He never intended to be cross-examined kasi nga takot syang ma-scrutinize lahat ng sinabi nya. Remember, for all intents and pruposes he has admitted that AMLC report was correct, and that he didn’tdeclare his dollar earnings in his SALN (using a Marcos decree meant to protect marcos loot as an excuse; anong klase yan?!).

    There’s a difference between Ombudsman’s PowerPoint and Corona’s. Yung sa OMB may basis. Yung kay Corona, walang basis. Claims lang nya. Di ba?

    • May 23, 2012 at 12:41 pm

      except that exaggerated yung 82 accounts, like the 45 properties, like the 8 articles. consistent lang, no? puro na pare-down, 3 articles, 5 properties, 4 dollar accts… that i thought were all defensible… well until he walked out.

      • May 23, 2012 at 10:55 pm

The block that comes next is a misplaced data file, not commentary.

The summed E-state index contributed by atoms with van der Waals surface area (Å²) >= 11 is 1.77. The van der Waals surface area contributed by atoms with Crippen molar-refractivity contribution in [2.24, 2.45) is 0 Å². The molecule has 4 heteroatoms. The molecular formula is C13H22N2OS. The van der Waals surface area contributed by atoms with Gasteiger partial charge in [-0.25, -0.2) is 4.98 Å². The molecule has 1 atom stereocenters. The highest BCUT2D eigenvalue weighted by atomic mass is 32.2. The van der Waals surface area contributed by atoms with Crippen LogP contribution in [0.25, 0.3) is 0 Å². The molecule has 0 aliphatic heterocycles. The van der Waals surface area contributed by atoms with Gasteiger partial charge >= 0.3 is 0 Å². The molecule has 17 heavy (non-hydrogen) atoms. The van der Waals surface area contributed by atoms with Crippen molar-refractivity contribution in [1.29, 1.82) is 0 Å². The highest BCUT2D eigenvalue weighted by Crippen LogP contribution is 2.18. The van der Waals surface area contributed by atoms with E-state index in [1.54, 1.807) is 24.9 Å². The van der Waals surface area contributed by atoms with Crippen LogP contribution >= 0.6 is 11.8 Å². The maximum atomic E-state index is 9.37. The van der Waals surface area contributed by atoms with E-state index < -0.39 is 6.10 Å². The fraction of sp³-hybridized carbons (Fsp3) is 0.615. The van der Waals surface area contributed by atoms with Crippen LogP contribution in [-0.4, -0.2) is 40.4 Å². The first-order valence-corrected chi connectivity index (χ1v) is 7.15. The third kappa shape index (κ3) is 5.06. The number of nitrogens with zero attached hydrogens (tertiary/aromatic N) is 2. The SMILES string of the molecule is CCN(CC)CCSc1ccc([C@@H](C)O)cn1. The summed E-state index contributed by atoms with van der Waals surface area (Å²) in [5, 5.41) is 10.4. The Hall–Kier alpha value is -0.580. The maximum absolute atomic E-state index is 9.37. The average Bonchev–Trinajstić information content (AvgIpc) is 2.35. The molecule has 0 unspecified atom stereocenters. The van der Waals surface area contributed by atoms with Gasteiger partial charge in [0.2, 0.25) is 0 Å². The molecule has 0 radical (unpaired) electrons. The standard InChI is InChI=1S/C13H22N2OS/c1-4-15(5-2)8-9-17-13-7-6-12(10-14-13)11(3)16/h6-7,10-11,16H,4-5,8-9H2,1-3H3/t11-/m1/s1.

manuelbuencamino

        Teka Angela.

        The Ombudsman, if you care to read the transcripts, actually said some of those accounts may be closed. She said she did not know the status of those accounts because she was basing her testimony on the AMLC report which was simply tracking the flow of money in and out of Corona’s various accounts.

        Now Corona never denied that those accounts existed at one time or another nor that those transactions occurred. All he did was demonstrate that those 82 accounts were collapsed into 3 or 4 accounts.

        Mukhang nadala ka din sa hocus-pocus ni Corona.

        You can go to http://unofficialtranscripts.wordpress.com/ and read both Corona’s statement and the testimony of Ombudsman Carpio Morales.

        • May 23, 2012 at 11:02 pm

          true, about the ombudsman’s testimony, and the dollar accounts. di naman ako nadala, skeptical pa rin, that’s why i was looking fwd to cross-exam.